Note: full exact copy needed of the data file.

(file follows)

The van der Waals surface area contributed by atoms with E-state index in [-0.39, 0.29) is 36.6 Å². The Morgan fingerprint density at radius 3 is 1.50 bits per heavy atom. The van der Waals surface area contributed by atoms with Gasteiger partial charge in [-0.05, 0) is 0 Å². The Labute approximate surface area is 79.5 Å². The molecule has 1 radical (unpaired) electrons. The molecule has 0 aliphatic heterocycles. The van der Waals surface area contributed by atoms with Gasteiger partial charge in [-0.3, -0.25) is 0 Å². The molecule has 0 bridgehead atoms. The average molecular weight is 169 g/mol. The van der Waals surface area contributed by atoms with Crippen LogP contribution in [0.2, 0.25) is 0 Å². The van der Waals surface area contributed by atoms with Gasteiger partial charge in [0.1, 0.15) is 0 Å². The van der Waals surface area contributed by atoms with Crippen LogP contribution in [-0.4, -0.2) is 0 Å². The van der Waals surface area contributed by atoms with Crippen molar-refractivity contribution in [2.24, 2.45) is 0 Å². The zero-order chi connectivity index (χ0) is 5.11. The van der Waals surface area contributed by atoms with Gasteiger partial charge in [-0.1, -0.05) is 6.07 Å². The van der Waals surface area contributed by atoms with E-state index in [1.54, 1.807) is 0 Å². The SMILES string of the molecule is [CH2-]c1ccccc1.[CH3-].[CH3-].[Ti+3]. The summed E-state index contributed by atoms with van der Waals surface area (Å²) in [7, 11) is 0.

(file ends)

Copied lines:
The van der Waals surface area contributed by atoms with E-state index in [-0.39, 0.29) is 36.6 Å². The Morgan fingerprint density at radius 3 is 1.50 bits per heavy atom. The van der Waals surface area contributed by atoms with Gasteiger partial charge in [-0.05, 0) is 0 Å². The Labute approximate surface area is 79.5 Å². The molecule has 1 radical (unpaired) electrons. The molecule has 0 aliphatic heterocycles. The van der Waals surface area contributed by atoms with Gasteiger partial charge in [-0.3, -0.25) is 0 Å². The molecule has 0 bridgehead atoms. The average molecular weight is 169 g/mol. The van der Waals surface area contributed by atoms with Crippen LogP contribution in [0.2, 0.25) is 0 Å². The van der Waals surface area contributed by atoms with Gasteiger partial charge in [0.1, 0.15) is 0 Å². The van der Waals surface area contributed by atoms with Crippen LogP contribution in [-0.4, -0.2) is 0 Å². The van der Waals surface area contributed by atoms with Crippen molar-refractivity contribution in [2.24, 2.45) is 0 Å². The zero-order chi connectivity index (χ0) is 5.11. The van der Waals surface area contributed by atoms with Gasteiger partial charge in [-0.1, -0.05) is 6.07 Å². The van der Waals surface area contributed by atoms with E-state index in [1.54, 1.807) is 0 Å². The SMILES string of the molecule is [CH2-]c1ccccc1.[CH3-].[CH3-].[Ti+3]. The summed E-state index contributed by atoms with van der Waals surface area (Å²) in [7, 11) is 0.